Volume 3, Number 41 -- November 29, 2006

Details Emerge in Microsoft's Top 500 HPC Setback

Published: November 29, 2006

by Alex Woodie

Two weeks ago, after we told you how Windows Compute Cluster Server 2003 mysteriously fell off the Top 500 list of the world's largest supercomputers following a strong showing in June, Microsoft contacted IT Jungle to let us know we got the story wrong, that Windows CCS was indeed running on one of the 30 biggest supercomputers in the world. As it turned out, we didn't get the story wrong, but there was more to it than that.

When the Top 500 organization updated its list in June 2006, Microsoft's Windows Compute Cluster Server 2003 owned two spots. The bigger of the two systems was a new Dell PowerEdge 1855 cluster run by the National Center for Supercomputing Applications (NCSA) at the at the University of Illinois that was equipped with 900 processors. The cluster, which goes by the name "Lincoln," delivered 4.1 teraflops of sustained processing capacity, and 5.7 teraflops of peak processing capacity, which made it the 130th biggest supercomputer in the world at the time. The other Windows CCS server on the list was another Dell 1855 cluster with 660 processors at the Cornell Theory Center that was capable of delivering 2.1 teraflops of sustained capacity and was ranked at 470.

When the November Top 500 list was made public earlier this month, Windows Compute Cluster Server 2003 was nowhere to be found. As it turns out, Lincoln is a dual-boot machine, and the NCSA decided to give Linux a run on a beefed-up Lincoln. When it was all said and done, the Dell cluster of 2,048 processors had scored a sustained capacity of 16.5 teraflops and a peak performance of 21.3 teraflops, which gave it a ranking of 27 on the Top 500 list. The other Windows CCS machine was dropped from the November list; a system needed to deliver 2.7 teraflops of sustained capacity to make it into the top 500.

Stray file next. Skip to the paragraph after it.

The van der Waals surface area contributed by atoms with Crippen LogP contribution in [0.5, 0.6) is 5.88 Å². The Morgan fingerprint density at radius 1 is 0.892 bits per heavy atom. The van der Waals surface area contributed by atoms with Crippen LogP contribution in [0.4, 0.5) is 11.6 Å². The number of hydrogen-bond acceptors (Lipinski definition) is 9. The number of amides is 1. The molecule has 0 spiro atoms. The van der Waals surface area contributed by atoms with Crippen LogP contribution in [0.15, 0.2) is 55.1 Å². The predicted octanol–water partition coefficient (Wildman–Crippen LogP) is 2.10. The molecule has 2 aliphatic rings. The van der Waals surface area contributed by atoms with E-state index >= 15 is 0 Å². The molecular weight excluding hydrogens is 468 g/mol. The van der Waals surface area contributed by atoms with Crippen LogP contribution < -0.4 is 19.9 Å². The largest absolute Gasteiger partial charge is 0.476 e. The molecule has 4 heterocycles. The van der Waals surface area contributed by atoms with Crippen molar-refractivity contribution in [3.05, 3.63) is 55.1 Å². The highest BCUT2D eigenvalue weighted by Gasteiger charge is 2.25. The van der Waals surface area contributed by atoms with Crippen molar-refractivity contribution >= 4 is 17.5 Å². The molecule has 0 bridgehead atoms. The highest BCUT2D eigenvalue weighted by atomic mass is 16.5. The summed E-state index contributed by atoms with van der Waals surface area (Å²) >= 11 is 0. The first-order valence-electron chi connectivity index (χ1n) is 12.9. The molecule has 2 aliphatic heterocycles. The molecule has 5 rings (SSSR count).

The Microsoft spokesperson erroneously attributed Lincoln's ranking of 27 on the November list to Windows CCS. When we pointed out that number 27 was a Linux machine, the spokesperson changed gears and said the reason Windows CCS wasn't on the list was because Microsoft hadn't re-submitted the application to the Top 500 organization. A representative with the Top 500 group, Erich Strohmaier, says that's not the way it works. Generally, once a system is on the list, they stay on the list until Top 500 receives some information that the system was removed or changed.

Microsoft will undoubtedly gain spots on the Top 500 list in the future as Windows CCS gradually gains acceptance in the high performance computing community. But trying to hide the inevitable failures in the near-term is not going to earn the software giant any bonus points for good citizenship.


Windows CCS Falls Off Top 500 Supercomputer List

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Editor: Alex Woodie
Contributing Editors: Dan Burger, Joe Hertvik,
Shannon O'Donnell, Timothy Prickett Morgan
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